Curry determined to make Eagles play him

Vinny Curry , a second-round pick in 2012, says a coaching change may help his career. ALEJANDRO A. ALVAREZ / Staff
Vinny Curry , a second-round pick in 2012, says a coaching change may help his career. ALEJANDRO A. ALVAREZ / Staff
Posted: June 02, 2013

Vinny Curry agonized while inactive for 10 games last season, watching from the sideline in street clothes even though the Eagles defense struggled to accumulate sacks. That's what Curry was selected in the second round of the 2012 draft to do.

His rookie season never materialized the way he or the team hoped, and Curry was limited to six games and did not record a single sack. The offseason coaching changes meant that the staff that sat Curry was gone. But the new staff was not responsible for taking him in the second round and switched to a scheme that does not appear an ideal fit.

"I know how I felt last year to be inactive for 10 games, and I told myself there will be no excuse, no room for no error," Curry said. "If I'm inactive this year, it's going to be on me."

Curry's strength in college was rushing the passer, and the Eagles liked him as a fit in Jim Washburn's wide-nine scheme. He's now playing as a defensive end in the 3-4, which has different responsibilities than last season.

"They want to win," Curry said of the new coaches. "So if you're working hard and doing the right assignment and doing it better than the next guy, then you're going to be in."

Curry emphasized that, although the Eagles defense has principles of a 3-4 scheme, it's not exclusively a three-man front. And they're trying him in different roles during the offseason program, so Curry can still rush from the edge. The Eagles concluded organized team activities on Friday and begin a mandatory three-day minicamp on Tuesday.

Curry said this period is about seeing who can do what, and the responsibilities will be tailored to the personnel. When told that his strength is believed to be as an edge rusher, Curry nodded his head in agreement even though a five-technique defensive end occupies blockers and does not rush around the edge.

"I understand what you've been saying, but [the coaches] have been doing this for years," he said. "They know where my body is, what I can bring to the table, and they're going to try to maximize me to the best of my ability. But I've got to crawl before I walk."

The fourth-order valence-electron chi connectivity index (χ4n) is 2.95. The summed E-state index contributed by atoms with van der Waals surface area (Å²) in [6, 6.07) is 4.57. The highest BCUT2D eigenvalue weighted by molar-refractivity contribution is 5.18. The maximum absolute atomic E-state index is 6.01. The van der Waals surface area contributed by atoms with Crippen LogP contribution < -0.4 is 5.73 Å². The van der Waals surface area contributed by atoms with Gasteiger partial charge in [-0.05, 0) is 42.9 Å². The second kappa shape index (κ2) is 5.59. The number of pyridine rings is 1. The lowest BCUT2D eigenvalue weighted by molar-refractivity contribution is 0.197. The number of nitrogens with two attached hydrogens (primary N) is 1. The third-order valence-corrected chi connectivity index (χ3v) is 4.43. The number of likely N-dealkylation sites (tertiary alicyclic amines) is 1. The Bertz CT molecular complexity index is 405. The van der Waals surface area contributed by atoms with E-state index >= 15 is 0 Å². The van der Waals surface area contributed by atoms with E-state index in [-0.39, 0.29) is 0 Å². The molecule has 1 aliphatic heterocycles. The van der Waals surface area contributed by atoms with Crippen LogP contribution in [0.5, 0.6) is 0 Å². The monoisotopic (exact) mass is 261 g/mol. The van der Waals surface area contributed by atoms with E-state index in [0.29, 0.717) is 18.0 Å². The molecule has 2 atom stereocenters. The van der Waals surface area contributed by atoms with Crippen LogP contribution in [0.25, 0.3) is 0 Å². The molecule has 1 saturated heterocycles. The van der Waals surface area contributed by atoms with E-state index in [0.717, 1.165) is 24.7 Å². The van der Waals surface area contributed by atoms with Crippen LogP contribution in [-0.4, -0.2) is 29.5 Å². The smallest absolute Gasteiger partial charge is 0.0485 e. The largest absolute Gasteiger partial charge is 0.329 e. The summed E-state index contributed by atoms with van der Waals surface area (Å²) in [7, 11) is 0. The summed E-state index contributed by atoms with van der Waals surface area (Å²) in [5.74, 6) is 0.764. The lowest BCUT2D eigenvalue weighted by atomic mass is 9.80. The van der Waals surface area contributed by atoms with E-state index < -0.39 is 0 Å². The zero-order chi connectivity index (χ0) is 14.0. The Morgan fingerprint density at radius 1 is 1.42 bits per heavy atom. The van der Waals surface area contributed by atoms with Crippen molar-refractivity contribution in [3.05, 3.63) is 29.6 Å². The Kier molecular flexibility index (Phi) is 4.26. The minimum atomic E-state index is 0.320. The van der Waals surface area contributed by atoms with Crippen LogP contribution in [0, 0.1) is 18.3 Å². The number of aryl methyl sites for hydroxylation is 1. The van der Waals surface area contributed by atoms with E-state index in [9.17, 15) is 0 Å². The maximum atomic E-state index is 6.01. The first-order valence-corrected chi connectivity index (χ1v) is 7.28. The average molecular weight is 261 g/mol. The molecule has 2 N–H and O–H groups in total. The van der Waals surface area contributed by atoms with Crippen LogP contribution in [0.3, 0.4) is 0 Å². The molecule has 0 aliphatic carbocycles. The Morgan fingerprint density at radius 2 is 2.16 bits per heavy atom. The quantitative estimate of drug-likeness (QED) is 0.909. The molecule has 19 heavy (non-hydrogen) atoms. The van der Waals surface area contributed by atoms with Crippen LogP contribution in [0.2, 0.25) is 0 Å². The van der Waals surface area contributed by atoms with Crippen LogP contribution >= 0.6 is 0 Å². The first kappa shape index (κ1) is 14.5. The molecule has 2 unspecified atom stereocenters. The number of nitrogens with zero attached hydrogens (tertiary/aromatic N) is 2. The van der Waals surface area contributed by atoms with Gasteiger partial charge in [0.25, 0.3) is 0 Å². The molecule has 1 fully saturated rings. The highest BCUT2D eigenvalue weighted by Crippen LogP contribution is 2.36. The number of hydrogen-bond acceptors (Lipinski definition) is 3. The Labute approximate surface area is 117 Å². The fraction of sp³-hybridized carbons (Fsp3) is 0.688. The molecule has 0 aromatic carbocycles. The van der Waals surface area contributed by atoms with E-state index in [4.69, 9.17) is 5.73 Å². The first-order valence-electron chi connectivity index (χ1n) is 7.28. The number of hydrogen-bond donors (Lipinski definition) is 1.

One major change for Curry is his body. He weighed in at 266 pounds at the NFL combine in February 2012 and was listed at that weight throughout last season. He's since added more than 20 pounds.

"I'm 280, and I still can run like I'm 250," Curry said.

He insists the weight gain was not the directive of the coaches but rather growing into his large, 6-foot-3 frame. He worked out and ate the right way, and the pounds accumulated.

"You don't realize you're gaining weight," Curry said. "Obviously, you look different. But you're cut up, just putting on muscle."

One advantage for Curry is that the depth chart is not as crowded for him as it was last season. He needed to compete with Trent Cole, Jason Babin, Darryl Tapp, Brandon Graham, and Phillip Hunt for playing time.

This season, the only non-nose tackle on the defensive line with notable experience is Fletcher Cox. Cedric Thornton and Clifton Gaethers have NFL experience, Bennie Logan is a third-round pick, and there's a group of five rookies who are trying to make the roster.

Second-round picks are often afforded a longer roster shelf life than most players, although the Eagles parted ways with Jaiquawn Jarrett last season in his second year.

But Curry has talent and a work ethic that was touted when he was drafted, so now it's a matter of using both to transition to the new scheme and try to atone for what became a lost rookie season.

"I look at it like I've been to the bottom of the barrel already," Curry said. "The only way to go is up."

Contact Zach Berman at Follow on Twitter @ZBerm.

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